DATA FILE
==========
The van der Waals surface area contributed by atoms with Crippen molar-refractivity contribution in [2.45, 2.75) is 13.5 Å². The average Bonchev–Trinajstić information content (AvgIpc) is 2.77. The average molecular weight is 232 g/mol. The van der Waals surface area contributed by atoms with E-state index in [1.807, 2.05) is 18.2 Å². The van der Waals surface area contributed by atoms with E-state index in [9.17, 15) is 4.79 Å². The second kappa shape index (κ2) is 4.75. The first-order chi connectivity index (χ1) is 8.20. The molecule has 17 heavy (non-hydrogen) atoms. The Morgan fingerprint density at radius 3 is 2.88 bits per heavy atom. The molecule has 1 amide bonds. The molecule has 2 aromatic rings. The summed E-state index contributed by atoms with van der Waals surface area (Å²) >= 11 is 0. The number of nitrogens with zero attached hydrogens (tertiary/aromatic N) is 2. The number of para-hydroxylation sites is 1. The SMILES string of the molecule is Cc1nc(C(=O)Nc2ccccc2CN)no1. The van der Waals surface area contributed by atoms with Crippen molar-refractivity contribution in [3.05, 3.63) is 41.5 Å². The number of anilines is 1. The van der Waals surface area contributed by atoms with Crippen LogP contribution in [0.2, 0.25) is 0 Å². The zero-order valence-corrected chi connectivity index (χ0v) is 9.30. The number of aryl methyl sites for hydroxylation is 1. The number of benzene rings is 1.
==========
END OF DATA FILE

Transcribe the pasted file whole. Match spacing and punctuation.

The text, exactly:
The van der Waals surface area contributed by atoms with Crippen molar-refractivity contribution in [2.45, 2.75) is 13.5 Å². The average Bonchev–Trinajstić information content (AvgIpc) is 2.77. The average molecular weight is 232 g/mol. The van der Waals surface area contributed by atoms with E-state index in [1.807, 2.05) is 18.2 Å². The van der Waals surface area contributed by atoms with E-state index in [9.17, 15) is 4.79 Å². The second kappa shape index (κ2) is 4.75. The first-order chi connectivity index (χ1) is 8.20. The molecule has 17 heavy (non-hydrogen) atoms. The Morgan fingerprint density at radius 3 is 2.88 bits per heavy atom. The molecule has 1 amide bonds. The molecule has 2 aromatic rings. The summed E-state index contributed by atoms with van der Waals surface area (Å²) >= 11 is 0. The number of nitrogens with zero attached hydrogens (tertiary/aromatic N) is 2. The number of para-hydroxylation sites is 1. The SMILES string of the molecule is Cc1nc(C(=O)Nc2ccccc2CN)no1. The van der Waals surface area contributed by atoms with Crippen molar-refractivity contribution in [3.05, 3.63) is 41.5 Å². The number of anilines is 1. The van der Waals surface area contributed by atoms with Crippen LogP contribution in [0.2, 0.25) is 0 Å². The zero-order valence-corrected chi connectivity index (χ0v) is 9.30. The number of aryl methyl sites for hydroxylation is 1. The number of benzene rings is 1.